Watercolor batik painting- wax resist on rice paper

True story:

Today, I tell my wife that I am “Going to use thick juicy washes in a painting, and then going to play with hot wax (in another painting)”.

And she tells me I am a pervert! 🙂

Not fair.

The August ’11 issue of Watercolor Artist  featured an article by artist Kathie George about watercolor painting on rice paper using wax resist.  Basically, you melt paraffin wax (commonly known as gulf wax)  and apply it to the areas you want to save as white (like masking fluid) on the canvas- the rice paper.  You continue to building layer upon layer and gradually add paint to the areas you have not added wax.  When you are finished with the darkest darks, you crumble the paper creating cracks in the wax, apply another layer of paint, and re-wax.  When you remove the wax, you are left with an image that has a weathered and distinct look.  I love the technique, and hey, I get to play with hot wax!   My table hates it.  It is a mess.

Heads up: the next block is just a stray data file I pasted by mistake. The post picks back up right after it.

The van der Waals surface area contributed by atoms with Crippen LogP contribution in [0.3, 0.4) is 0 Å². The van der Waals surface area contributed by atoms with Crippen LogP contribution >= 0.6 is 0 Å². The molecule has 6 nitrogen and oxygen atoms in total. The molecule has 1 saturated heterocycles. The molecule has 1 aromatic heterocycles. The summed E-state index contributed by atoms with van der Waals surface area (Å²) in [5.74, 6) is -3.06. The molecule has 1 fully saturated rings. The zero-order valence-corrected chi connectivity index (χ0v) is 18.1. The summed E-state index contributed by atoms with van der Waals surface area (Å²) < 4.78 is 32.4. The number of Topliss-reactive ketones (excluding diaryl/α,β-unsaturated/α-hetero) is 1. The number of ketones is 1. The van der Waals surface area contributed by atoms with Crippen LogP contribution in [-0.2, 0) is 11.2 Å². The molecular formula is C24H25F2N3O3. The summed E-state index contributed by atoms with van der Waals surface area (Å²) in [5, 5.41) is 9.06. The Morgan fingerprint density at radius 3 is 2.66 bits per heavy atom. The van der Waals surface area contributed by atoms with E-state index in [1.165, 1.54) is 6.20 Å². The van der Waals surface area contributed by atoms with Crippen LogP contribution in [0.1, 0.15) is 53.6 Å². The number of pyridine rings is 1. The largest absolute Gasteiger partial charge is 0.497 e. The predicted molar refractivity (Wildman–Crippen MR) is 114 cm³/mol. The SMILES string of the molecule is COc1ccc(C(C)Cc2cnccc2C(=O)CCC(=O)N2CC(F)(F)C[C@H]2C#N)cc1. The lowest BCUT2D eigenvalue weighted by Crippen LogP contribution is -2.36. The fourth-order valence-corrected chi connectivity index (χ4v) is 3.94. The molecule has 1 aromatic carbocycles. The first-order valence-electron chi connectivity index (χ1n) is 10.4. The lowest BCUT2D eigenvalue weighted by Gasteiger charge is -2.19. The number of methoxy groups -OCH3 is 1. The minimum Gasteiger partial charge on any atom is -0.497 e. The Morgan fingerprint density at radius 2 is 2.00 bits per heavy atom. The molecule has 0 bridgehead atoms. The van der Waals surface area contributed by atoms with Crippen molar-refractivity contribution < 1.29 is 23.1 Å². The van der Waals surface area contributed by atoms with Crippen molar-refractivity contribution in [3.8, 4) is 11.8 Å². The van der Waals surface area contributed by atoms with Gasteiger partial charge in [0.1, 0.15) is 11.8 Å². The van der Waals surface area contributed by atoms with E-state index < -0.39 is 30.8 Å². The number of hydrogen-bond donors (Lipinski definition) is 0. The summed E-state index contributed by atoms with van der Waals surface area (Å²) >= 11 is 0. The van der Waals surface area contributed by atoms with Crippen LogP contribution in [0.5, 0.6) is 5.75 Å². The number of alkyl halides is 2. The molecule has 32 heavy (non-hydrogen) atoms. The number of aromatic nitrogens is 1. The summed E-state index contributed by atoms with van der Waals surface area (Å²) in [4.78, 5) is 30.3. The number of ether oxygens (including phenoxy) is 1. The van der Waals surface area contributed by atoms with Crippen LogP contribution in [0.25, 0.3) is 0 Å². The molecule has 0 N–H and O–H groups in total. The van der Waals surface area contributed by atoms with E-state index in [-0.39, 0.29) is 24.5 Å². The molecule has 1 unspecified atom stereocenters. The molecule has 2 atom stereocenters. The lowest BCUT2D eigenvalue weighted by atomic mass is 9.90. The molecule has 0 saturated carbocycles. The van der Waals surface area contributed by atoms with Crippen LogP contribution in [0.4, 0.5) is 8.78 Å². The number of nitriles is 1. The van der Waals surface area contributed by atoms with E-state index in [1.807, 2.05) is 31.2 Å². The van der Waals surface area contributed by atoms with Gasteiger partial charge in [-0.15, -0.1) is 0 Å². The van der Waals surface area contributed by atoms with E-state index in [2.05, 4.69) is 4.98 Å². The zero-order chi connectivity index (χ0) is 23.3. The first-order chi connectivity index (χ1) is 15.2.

Here were the first two attempts at this watercolor technique:

(Watercolor batik of Banteay Srei- Angkor Wat ruins near Siem Reap, Cambodia)

(Watercolor batik of Angkor Wat sunrise- UNESCO World Heritage park)

I applied too much color to the top of the fully-waxed painting for the Angkor Sunrise photograph, but was rather happy with the gradations of the sky (rice paper has no sizing so it has been difficult to control smooth blending of the sunrise).

For the life of me, I cannot create a painting without hi-contrast.  Really, I am trying….

The original images are for sale (please send an email through my website) or as fine art proofs (also through website).

Sincerely,

Ryan

R. Fox Photography

(919) 645-8345

ryan@rfoxphoto.com

How do you get wax off of your table?

 

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